Advising the school board on matters relating to legality, as well as contacting state officials regarding the current lack of superintendent presence in Hamburg, were some immediate duties described by Tresmond, whose law firm is located at the Liberty Building in downtown Buffalo. Tresmond later added that he’s long had an appreciation for the Hamburg School District, with two of his sons attending Hamburg High.
“I love Hamburg, and I would never leave (residency),” said Tresmond, who additionally stated that he is planning to address job duties as legal counsel beginning immediately, on Wednesday, July 3. He did not foresee Hamburg being in violation of any regulations regarding its lack of even a temporary superintendent, stating however that a search for even an interim chief will take some time.
The motion to hire Tresmond’s law firm was passed by a board vote of 5-2, with Flynn and Brunner-Collins casting dissenting “No” votes. Flynn described the presentation of the legal counsel to the board as rash in nature, as he noted the process typically includes a collaborative effort to check a potential hire’s references, recommendations and other background material.
“I’m reading this for the first time,” Flynn said of his review of the Tresmond resume and contract during opening stages of the meeting. “It appears someone did this search outside of the board. (The hiring proposal) seems irregular with no prior board knowledge….I understand trying to save money, but it should not be an individual board member going out (and searching).”
The board vice president added that Harris Beach’s legal rates to the district have not increased for the past four years, stating, “They’ve provided (Hamburg) with good legal advice.”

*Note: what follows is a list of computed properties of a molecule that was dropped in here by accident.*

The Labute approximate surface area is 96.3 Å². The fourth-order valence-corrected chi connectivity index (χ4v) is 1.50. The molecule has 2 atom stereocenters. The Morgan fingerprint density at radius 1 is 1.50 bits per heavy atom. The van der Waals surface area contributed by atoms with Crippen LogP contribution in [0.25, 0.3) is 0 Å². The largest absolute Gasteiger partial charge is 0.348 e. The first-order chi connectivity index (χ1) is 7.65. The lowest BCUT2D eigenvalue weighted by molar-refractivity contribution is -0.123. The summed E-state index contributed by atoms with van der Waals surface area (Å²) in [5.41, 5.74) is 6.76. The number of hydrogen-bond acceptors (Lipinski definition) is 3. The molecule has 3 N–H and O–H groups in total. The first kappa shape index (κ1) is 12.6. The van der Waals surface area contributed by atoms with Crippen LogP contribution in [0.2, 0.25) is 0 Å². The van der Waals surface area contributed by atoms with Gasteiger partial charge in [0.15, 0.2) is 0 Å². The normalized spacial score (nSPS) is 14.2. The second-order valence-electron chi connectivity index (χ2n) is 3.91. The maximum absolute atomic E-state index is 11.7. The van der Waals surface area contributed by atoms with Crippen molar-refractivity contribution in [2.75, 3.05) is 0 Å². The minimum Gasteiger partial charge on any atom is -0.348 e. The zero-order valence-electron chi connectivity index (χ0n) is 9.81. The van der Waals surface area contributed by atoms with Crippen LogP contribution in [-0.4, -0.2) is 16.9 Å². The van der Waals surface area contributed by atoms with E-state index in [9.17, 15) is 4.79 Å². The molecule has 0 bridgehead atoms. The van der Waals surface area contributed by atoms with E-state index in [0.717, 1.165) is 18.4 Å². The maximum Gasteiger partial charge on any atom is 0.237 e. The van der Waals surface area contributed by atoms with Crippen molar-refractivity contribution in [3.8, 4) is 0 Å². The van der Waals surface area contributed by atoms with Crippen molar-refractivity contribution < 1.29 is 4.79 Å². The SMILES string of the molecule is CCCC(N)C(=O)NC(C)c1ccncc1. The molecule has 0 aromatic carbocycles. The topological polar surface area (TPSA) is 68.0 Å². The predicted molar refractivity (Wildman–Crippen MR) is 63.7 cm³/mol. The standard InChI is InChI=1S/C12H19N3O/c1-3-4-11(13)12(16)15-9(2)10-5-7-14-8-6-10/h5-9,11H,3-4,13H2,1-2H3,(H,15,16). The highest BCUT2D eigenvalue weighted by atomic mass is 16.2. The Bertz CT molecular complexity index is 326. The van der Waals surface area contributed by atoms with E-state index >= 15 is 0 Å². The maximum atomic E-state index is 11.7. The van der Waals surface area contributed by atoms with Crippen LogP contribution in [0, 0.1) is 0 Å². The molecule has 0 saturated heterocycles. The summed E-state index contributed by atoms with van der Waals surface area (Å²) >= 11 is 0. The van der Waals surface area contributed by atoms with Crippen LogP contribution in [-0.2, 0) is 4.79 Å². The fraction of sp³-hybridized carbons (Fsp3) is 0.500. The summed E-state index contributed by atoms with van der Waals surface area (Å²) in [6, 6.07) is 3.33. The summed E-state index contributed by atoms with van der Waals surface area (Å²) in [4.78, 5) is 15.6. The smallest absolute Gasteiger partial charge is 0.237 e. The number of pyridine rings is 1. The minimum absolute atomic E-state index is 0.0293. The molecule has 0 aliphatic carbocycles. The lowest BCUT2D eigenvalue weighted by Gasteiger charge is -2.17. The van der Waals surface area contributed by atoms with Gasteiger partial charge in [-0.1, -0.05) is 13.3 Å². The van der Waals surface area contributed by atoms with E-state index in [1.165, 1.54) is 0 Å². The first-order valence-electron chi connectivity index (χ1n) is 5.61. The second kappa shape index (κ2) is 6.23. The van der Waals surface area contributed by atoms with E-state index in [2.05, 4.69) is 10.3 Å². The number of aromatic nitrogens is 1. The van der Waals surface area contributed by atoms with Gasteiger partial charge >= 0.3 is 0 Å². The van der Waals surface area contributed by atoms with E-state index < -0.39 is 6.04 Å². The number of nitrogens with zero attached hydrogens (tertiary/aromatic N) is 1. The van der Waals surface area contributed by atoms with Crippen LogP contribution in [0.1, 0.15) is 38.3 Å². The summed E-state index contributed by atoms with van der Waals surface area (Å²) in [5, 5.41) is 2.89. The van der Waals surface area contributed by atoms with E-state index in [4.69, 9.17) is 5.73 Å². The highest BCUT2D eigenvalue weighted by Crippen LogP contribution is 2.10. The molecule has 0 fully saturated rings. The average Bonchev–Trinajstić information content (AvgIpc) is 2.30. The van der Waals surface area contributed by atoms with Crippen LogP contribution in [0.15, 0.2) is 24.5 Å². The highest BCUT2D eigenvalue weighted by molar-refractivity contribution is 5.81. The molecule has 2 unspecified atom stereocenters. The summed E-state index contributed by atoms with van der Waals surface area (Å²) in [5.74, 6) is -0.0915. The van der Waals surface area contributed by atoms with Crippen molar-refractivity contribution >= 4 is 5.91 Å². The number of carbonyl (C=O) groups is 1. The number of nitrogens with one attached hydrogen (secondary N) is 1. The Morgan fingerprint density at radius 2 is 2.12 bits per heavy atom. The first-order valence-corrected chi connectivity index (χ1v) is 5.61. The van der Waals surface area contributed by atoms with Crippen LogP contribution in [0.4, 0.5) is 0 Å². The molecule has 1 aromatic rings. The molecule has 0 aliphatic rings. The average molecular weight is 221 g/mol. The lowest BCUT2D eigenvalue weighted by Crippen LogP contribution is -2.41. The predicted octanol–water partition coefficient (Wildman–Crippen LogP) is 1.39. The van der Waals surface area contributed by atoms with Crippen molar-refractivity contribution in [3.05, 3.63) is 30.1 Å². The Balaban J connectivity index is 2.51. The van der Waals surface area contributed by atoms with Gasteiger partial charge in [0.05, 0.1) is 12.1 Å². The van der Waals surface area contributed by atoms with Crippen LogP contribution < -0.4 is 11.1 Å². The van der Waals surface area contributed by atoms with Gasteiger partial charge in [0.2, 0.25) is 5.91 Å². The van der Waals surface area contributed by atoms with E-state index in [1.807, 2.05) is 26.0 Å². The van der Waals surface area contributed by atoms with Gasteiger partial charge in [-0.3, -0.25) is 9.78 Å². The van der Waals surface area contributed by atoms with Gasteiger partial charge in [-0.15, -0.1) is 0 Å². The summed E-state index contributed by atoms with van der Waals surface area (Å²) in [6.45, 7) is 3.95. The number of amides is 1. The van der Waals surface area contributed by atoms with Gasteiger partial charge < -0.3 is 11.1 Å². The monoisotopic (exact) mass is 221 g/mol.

Stephenson cited a major savings in district monies by switching to Tresmond’s firm, estimating $80,000 in such funds being saved in comparison to the counsel of Harris Beach, which was charging $150 per hour. It was also noted that Tresmond will oversee all fiscal and auditing duties. Stephenson said it is her and district officials’ expectation that a full and suitable search for a permanent superintendent will commence.
“We need a fresh start, and this is it,” Stephenson said regarding Tresmond’s firm being hired.
Yoviene described Tresmond’s legal background as excellent, and Heeter stated that research revealed the hiring of the firm to be cost effective.
Balaya stated the legal costs associated with Harris Beach had reached a skyrocketed level, adding that the firm had given the district some “very bad” legal advice. She cited what she described as an “un-winnable” case that Harris Beach was involved that included a subpoena being served to Google in the hunt for an anonymous blogger of a local website. FOIL requests, Balaya added, came with a cost to Harris Beach at $40,000.
Additionally, Balaya said, the decision the board made in December 2010 regarding the taping of the aforementioned executive session included district officials giving a “blank check” to Harris Beach. Civil action commenced in June 2012, brought about on behalf of Achramovitch, Brunner-Collins, former board members Matthew Dils and Diane Reynolds, former board President Joan Calkins, as well as Greg Wichlacz and Thomas Bagley.
The decision to terminate Harris Beach as the district’s legal counsel and the accompanying lawsuit came by a board vote of 5-1, with Brunner-Collins abstaining and Flynn opposing the matter.